In the early 2000’s, Michael Cliett was a flight attendant for American Airlines. While it was a solid career at the time, Cliett wasn’t satisfied. With an outside fascination in special effects and animation, along with a tragic event that changed our country forever, Cliett was forced to make a decision.
“9/11 happened and I found myself furloughed from the airlines and in a major rut,” Cliett said. “One night while sitting in my apartment watching TV, an ad for The DAVE School came on. I had always thought of myself as more of a creative and artistic thinker as well, and so I thought this might be something I could be good at. It really excited me and I felt hope for the first time in a long time. I called the school the next day.”
After calling DAVE School, Cliett filled out the application and took the tour of the school's campus. From the setup of the campus in the backlot of Universal to seeing the abilities of what a student could do with a 3D model on their screen, he was blown away.
“I can’t describe the feeling I had being there, but I’ll never forget it,” Cliett said. “It felt like I belonged. I made the decision right then and there to attend DAVE School and started classes about a month later.”
During Cliett’s time at DAVE School, he learned the art of visual storytelling and how VFX assists in telling or even being the story. From storyboards, to previsualization, to the final composite, DAVE School prepares its students for the VFX industry. Cliett also credits the collaborative studio environment that DAVE School provides to preparing students for the VFX industry. “Every step of the VFX film making process I learned at the school” said Cliett. “Those learned attributes helped me and carried over directly into my career as a VFX artist.”
After his time at DAVE School in 2004, Cliett landed his first job at Zoic. He worked on the movie ‘Serenity’ as a VFX Generalist animating spaceships. Since becoming full-time in the VFX field, Cliett has been no stranger to big projects. “I’ve worked on Serenity, Jericho, multiple commercials, CSI, Almost Human, King Arthur, Premium Rush and more,” Cliett said. “Most recently though I’ve been the VFX Supervisor/Producer for 6 seasons of “The 100” for Warner Bros.” With all of his experience in VFX, Cliett was looking for a new challenge. He recently made his directorial debut on the show ‘The 100.’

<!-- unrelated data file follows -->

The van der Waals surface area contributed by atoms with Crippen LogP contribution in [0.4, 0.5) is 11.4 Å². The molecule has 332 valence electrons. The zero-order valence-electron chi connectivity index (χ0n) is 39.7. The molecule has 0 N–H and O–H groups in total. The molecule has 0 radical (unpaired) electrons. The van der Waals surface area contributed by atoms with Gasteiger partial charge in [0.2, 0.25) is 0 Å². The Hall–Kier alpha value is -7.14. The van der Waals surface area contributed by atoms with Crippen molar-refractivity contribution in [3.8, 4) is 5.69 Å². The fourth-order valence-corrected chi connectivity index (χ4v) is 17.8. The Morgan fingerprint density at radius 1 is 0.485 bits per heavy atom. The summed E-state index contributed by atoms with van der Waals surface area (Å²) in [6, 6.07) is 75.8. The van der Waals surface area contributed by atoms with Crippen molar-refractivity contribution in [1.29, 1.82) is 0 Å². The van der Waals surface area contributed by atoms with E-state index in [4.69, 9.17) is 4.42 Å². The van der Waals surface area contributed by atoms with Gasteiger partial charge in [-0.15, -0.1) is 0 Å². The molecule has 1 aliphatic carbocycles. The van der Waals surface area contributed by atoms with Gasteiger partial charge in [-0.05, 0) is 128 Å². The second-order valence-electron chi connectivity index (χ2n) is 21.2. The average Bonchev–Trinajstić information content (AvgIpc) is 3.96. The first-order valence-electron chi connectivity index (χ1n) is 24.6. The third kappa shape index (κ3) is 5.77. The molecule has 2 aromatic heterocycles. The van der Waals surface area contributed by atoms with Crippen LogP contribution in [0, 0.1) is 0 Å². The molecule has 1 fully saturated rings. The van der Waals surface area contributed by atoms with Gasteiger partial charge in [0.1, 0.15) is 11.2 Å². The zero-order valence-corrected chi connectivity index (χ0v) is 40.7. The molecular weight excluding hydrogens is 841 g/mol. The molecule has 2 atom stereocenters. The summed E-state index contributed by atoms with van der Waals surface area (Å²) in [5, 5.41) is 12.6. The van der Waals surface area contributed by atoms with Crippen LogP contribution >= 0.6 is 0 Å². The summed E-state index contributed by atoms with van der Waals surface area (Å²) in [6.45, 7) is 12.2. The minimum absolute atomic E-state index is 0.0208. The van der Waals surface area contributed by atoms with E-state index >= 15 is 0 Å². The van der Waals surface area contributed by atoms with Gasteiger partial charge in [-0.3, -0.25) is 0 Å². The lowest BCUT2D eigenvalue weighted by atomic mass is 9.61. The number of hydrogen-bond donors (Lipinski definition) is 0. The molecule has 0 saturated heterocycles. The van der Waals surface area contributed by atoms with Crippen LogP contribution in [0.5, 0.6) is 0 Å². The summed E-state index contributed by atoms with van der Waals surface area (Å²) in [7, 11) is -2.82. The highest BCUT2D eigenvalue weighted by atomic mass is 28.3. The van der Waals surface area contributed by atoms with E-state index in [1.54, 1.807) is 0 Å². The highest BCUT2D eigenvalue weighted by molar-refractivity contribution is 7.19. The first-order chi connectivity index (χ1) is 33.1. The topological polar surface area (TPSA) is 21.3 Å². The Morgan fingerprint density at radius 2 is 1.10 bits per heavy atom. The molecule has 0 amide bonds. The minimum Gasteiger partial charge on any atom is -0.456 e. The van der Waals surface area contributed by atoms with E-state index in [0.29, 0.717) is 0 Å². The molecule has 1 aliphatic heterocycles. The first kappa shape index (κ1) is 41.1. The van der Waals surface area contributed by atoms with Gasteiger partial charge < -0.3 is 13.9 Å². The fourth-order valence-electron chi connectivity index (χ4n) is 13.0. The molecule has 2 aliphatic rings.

With the collaboration of a good VFX team, maintaining focus, and his experience as VFX supervisor, Cliett’s debut was a success. “You’re only as good as the people around you,” Cliett said. “Knowing what would be needed in the edit beforehand in order to tell the story greatly assisted me on set in getting the shots I knew I would need in the edit room in post. I didn’t waste time shooting what wouldn’t be used and was confident in what I was getting which made for a great shooting day and kept the crew on my side.”
Cliett enjoyed his time directing, but also does not want to completely transition away from being a VFX Supervisor. “I love telling stories, and both positions enable me to be able to do that. I also am very interested in virtual production and might be venturing into that space a bit as well on the production side.”
As for his advice to current DAVE School students who want to work in the VFX industry, Cliett kept it simple. “Work hard, eat, sleep, and breathe this stuff,” Cliett said. “I guarantee you the ones who will be successful are doing just that. Don’t be afraid to try new things or think outside of the box and don’t get discouraged when you don’t figure it out right away. It takes time, just keep pushing forward and then network, network, network.”
For those who are deciding between going to school for VFX or jumping straight into the industry, Cliett believes it is an easy choice due to the hands on experience, collaboration, advice, and connections you have the opportunity to get at school. “One can learn a program or how to put a VFX shot together on their own, but what the school gives you is that and so much more,” Cliett said.
“How to work in a true studio with a team of artists and how to tell a story through visuals, those are only learned by actually doing and you get true hands on experience at the school. School will let you sample everything and enable you to hone in on what your best at and most enjoy. And finally the relationships one develops at the school can exponentially improve your chances of landing that dream job upon graduation.”
VFX Production Diploma
The Visual Effects Production diploma program gives students a broad range of skills which allows them to pursue jobs in the computer graphics industry, including feature film and television effects, game art, print advertising, architectural visualization and military simulation.*
VFX Production Degree
The Bachelor’s Degree in Visual Effects Production gives students a broad range of skills which allows them to pursue jobs in the computer graphics industry, including feature film and television effects, game art, print advertising, architectural visualization and military simulation.*
*These examples are intended to serve only as a general guide of possible employment opportunities. There are many factors that determine the job an individual may obtain and DAVE School cannot guarantee its graduate any particular job. Some positions may require license or other certifications. We encourage you to research the requirements for the particular position you desire.